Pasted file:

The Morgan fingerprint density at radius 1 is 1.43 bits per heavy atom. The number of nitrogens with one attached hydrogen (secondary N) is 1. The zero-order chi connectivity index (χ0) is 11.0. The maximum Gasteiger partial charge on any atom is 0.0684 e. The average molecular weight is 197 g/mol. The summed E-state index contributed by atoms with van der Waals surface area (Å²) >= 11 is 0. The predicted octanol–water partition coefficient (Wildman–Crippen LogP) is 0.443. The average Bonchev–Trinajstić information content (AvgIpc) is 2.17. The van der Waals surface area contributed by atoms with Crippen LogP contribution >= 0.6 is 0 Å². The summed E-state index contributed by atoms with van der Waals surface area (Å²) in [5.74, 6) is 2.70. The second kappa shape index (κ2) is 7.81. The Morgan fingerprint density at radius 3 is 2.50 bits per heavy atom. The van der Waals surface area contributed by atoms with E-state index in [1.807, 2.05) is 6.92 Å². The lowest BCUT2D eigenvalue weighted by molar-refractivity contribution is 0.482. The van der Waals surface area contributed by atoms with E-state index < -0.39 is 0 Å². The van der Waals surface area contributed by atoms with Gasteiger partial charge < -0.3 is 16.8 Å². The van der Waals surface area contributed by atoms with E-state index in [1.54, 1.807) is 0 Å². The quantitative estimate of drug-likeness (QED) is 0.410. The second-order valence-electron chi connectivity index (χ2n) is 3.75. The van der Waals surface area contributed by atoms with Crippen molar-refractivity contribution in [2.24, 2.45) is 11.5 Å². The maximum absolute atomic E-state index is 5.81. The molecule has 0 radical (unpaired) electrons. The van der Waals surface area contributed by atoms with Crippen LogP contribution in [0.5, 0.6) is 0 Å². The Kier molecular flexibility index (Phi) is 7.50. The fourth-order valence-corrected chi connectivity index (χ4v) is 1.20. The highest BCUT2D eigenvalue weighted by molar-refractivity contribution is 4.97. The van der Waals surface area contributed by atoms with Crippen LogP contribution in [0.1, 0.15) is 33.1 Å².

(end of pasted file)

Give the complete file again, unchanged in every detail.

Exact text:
The Morgan fingerprint density at radius 1 is 1.43 bits per heavy atom. The number of nitrogens with one attached hydrogen (secondary N) is 1. The zero-order chi connectivity index (χ0) is 11.0. The maximum Gasteiger partial charge on any atom is 0.0684 e. The average molecular weight is 197 g/mol. The summed E-state index contributed by atoms with van der Waals surface area (Å²) >= 11 is 0. The predicted octanol–water partition coefficient (Wildman–Crippen LogP) is 0.443. The average Bonchev–Trinajstić information content (AvgIpc) is 2.17. The van der Waals surface area contributed by atoms with Crippen LogP contribution >= 0.6 is 0 Å². The summed E-state index contributed by atoms with van der Waals surface area (Å²) in [5.74, 6) is 2.70. The second kappa shape index (κ2) is 7.81. The Morgan fingerprint density at radius 3 is 2.50 bits per heavy atom. The van der Waals surface area contributed by atoms with E-state index in [1.807, 2.05) is 6.92 Å². The lowest BCUT2D eigenvalue weighted by molar-refractivity contribution is 0.482. The van der Waals surface area contributed by atoms with E-state index < -0.39 is 0 Å². The van der Waals surface area contributed by atoms with Gasteiger partial charge < -0.3 is 16.8 Å². The van der Waals surface area contributed by atoms with E-state index in [1.54, 1.807) is 0 Å². The quantitative estimate of drug-likeness (QED) is 0.410. The second-order valence-electron chi connectivity index (χ2n) is 3.75. The van der Waals surface area contributed by atoms with Crippen molar-refractivity contribution in [2.24, 2.45) is 11.5 Å². The maximum absolute atomic E-state index is 5.81. The molecule has 0 radical (unpaired) electrons. The van der Waals surface area contributed by atoms with Crippen LogP contribution in [0.5, 0.6) is 0 Å². The Kier molecular flexibility index (Phi) is 7.50. The fourth-order valence-corrected chi connectivity index (χ4v) is 1.20. The highest BCUT2D eigenvalue weighted by molar-refractivity contribution is 4.97. The van der Waals surface area contributed by atoms with Crippen LogP contribution in [0.1, 0.15) is 33.1 Å².